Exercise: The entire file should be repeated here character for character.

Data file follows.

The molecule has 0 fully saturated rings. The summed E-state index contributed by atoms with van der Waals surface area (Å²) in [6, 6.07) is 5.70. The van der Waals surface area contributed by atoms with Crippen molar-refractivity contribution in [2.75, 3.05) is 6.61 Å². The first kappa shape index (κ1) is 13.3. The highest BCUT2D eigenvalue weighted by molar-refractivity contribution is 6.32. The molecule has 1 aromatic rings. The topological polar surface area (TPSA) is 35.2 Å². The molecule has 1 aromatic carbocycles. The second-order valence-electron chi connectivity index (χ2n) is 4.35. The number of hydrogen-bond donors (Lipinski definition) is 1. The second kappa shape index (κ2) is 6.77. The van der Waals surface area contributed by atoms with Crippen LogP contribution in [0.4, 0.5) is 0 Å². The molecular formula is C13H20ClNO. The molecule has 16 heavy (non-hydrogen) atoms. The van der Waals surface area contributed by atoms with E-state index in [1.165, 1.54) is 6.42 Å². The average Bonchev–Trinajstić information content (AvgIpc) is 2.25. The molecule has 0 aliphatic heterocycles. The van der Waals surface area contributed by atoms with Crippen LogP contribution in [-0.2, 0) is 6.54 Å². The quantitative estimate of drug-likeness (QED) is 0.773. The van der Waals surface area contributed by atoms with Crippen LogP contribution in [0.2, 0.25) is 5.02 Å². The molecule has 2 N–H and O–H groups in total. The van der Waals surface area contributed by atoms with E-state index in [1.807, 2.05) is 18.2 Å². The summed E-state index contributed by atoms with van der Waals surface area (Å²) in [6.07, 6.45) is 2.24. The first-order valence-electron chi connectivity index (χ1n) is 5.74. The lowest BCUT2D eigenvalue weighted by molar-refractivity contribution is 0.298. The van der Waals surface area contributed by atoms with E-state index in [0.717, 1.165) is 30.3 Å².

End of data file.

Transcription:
The molecule has 0 fully saturated rings. The summed E-state index contributed by atoms with van der Waals surface area (Å²) in [6, 6.07) is 5.70. The van der Waals surface area contributed by atoms with Crippen molar-refractivity contribution in [2.75, 3.05) is 6.61 Å². The first kappa shape index (κ1) is 13.3. The highest BCUT2D eigenvalue weighted by molar-refractivity contribution is 6.32. The molecule has 1 aromatic rings. The topological polar surface area (TPSA) is 35.2 Å². The molecule has 1 aromatic carbocycles. The second-order valence-electron chi connectivity index (χ2n) is 4.35. The number of hydrogen-bond donors (Lipinski definition) is 1. The second kappa shape index (κ2) is 6.77. The van der Waals surface area contributed by atoms with Crippen LogP contribution in [0.4, 0.5) is 0 Å². The molecular formula is C13H20ClNO. The molecule has 16 heavy (non-hydrogen) atoms. The van der Waals surface area contributed by atoms with E-state index in [1.165, 1.54) is 6.42 Å². The average Bonchev–Trinajstić information content (AvgIpc) is 2.25. The molecule has 0 aliphatic heterocycles. The van der Waals surface area contributed by atoms with Crippen LogP contribution in [-0.2, 0) is 6.54 Å². The quantitative estimate of drug-likeness (QED) is 0.773. The van der Waals surface area contributed by atoms with Crippen LogP contribution in [0.2, 0.25) is 5.02 Å². The molecule has 2 N–H and O–H groups in total. The van der Waals surface area contributed by atoms with E-state index in [1.807, 2.05) is 18.2 Å². The summed E-state index contributed by atoms with van der Waals surface area (Å²) in [6.07, 6.45) is 2.24. The first-order valence-electron chi connectivity index (χ1n) is 5.74. The lowest BCUT2D eigenvalue weighted by molar-refractivity contribution is 0.298. The van der Waals surface area contributed by atoms with E-state index in [0.717, 1.165) is 30.3 Å².